Heroin Addiction: What Your Journey Looks Like Before and After Treatment

The drastic difference in your life before and after heroin addiction is a testament to the difficult nature of heroin addiction, but also to the benefits of the many treatment approaches for heroin addiction. Through withdrawal management, various therapies, and relapse prevention, you will come to realize that what happens after treatment takes place on a road defined by positivity and personal growth.

Most people’s mental portraits of heroin addicts are unflattering, to say the last. But if they look past the cultural stigma of the “homeless” heroin junkie, they’ll see a much different picture of this addiction—one that includes everyday folk as well as successful businessmen, famous actors, and talented musicians.

Heroin addiction does not discriminate. Anyone can fall under its spell, and once under, it can be difficult to resurface and break free from its pull.

Despite the power of this drug, residential treatment programs have a long history of successfully helping people through heroin addiction and put their lives back together one piece at a time. Seeing someone before and after heroin addiction is a sharp contrast, but in that contrast, there is proof that hope is not unfounded; it’s never too late to make a change and start following a more positive path.

The Difficult Nature of Heroin Addiction


People have the misconception that it takes “just one hit” to get addicted to heroin, but this belief doesn’t paint a complete picture and undermines the complexity of addiction. Heroin use cause long-term changes in the brain that are not instantaneous, instead taking place over time and slowly blanketing your everyday life.

Diagnostic symptoms include:

  • Frequent consumption that increases over time
  • Neglecting work, school, and housework
  • Heavy cravings
  • A pattern of heroin use in situations that cause physical danger

And that’s not including the effects that it has at a biological level, such as damages to impulse control that can drive your addiction forward at an even faster rate and make recovery more and more of a challenge.

But just because heroin is difficult to quit, that doesn’t mean it’s impossible. Although the first steps are often the hardest, it gets easier as time goes on. And once you begin, you will continue to grow and learn about the root causes of your addiction and the many ways that you can break free of its grasp.

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Treatment Approaches for Heroin Addiction


In residential treatment, the nature of your recovery will depend on your specific needs and situation. Although medically supervised detox precedes any addiction program, when it comes to the triggers and underlying reasons for using heroin, they depend on your unique circumstances. Your path to recovery will become clearer as time goes on.

Following an initial round of comprehensive psychological testing, there are a few key treatment modalities which almost all programs addressing heroin addiction include:

  • Withdrawal management is very important, as heroin is known for its painful withdrawal symptoms. No matter how much you try and will yourself to stop, it’s hard not to feel helpless once the vomiting, sweating, and shaking start to set in. It’s one of the biggest barriers to overcoming heroin addiction, but in treatment, you can move past it with the help of careful, medically-supervised detox and, in some cases, drugs like Suboxone that reduce heroin’s pleasurable feeling. The combination of controlling these symptoms and reducing heroin’s draw paves the way for you to begin exploring different therapies, which are just as important as detoxing.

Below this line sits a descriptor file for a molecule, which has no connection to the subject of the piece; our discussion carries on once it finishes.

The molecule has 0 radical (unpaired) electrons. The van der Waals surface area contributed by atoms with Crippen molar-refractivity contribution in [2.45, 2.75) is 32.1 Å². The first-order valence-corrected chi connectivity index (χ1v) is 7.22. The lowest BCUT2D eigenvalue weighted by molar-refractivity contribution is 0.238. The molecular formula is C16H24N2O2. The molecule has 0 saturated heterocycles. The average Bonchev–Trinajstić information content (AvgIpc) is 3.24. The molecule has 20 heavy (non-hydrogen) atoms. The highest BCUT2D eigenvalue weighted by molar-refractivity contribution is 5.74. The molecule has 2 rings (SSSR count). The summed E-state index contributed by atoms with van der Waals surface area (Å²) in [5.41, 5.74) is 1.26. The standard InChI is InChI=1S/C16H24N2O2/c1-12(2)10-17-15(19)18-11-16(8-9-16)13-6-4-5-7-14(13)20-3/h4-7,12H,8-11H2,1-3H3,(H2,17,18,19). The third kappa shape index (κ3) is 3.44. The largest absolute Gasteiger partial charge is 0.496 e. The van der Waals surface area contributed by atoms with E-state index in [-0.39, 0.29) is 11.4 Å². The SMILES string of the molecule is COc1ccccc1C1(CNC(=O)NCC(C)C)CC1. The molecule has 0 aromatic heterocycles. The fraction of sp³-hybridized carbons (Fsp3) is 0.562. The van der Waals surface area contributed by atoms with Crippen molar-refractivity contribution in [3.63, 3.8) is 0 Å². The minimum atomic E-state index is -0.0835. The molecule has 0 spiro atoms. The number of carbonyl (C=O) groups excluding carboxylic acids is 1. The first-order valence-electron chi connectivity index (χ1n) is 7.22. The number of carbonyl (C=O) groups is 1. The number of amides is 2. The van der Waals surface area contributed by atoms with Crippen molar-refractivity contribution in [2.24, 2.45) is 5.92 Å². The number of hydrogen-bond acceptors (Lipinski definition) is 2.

• Therapies range from one-on-one sessions to explore the personal roots of your addiction to mindfulness meditation, which (on top of developing self-awareness) can help promote feelings of optimism and well-being. All forms of therapy are important on their own, but when alongside each other, they can augment each others’ benefits and really propel your journey to recovery forward.
  • Relapse prevention is important because it works in conjunction with therapies and withdrawal management to better understand what drives your drug use and how to prevent cravings. It also helps you and your supports unearth co-occurring disorders like anxiety, depression, post-traumatic stress disorder (PTSD), and any other mental health condition that is tied to your addiction. By learning to cut these ties, you’ll curb the allure of heroin use and minimize the chances of relapse.

This is by no means an exhaustive list—there are many different ways that comprehensive residential treatment guides you to recovery, and the treatment modalities that work for you will likely change and evolve with time as you continue to grow. But at the end of the day, they all work together to help you make progress toward the same goal: getting clean and moving on, sans drugs.

What Happens After Addiction Treatment?


Treatment programs are not just temporary band-aids that ease the pain of addiction—they are long-term solutions that help you remain strong in the face of the worst times and continue living the best life you can without drugs. You will always have supports available to you, even after leaving treatment, and the knowledge and tools that you gain will never fade. Tackling your addiction isn’t easy, but the future awaiting you after treatment will be brighter for it, and you will be able to look forward to a life defined by optimism, change, and personal growth.

Alta Mira offers comprehensive treatment for people struggling with drug and alcohol addiction as well as co-occurring mental health disorders and process addictions. Contact us to learn more about our renowned programs and how we can help you or your loved one start the journey toward recovery.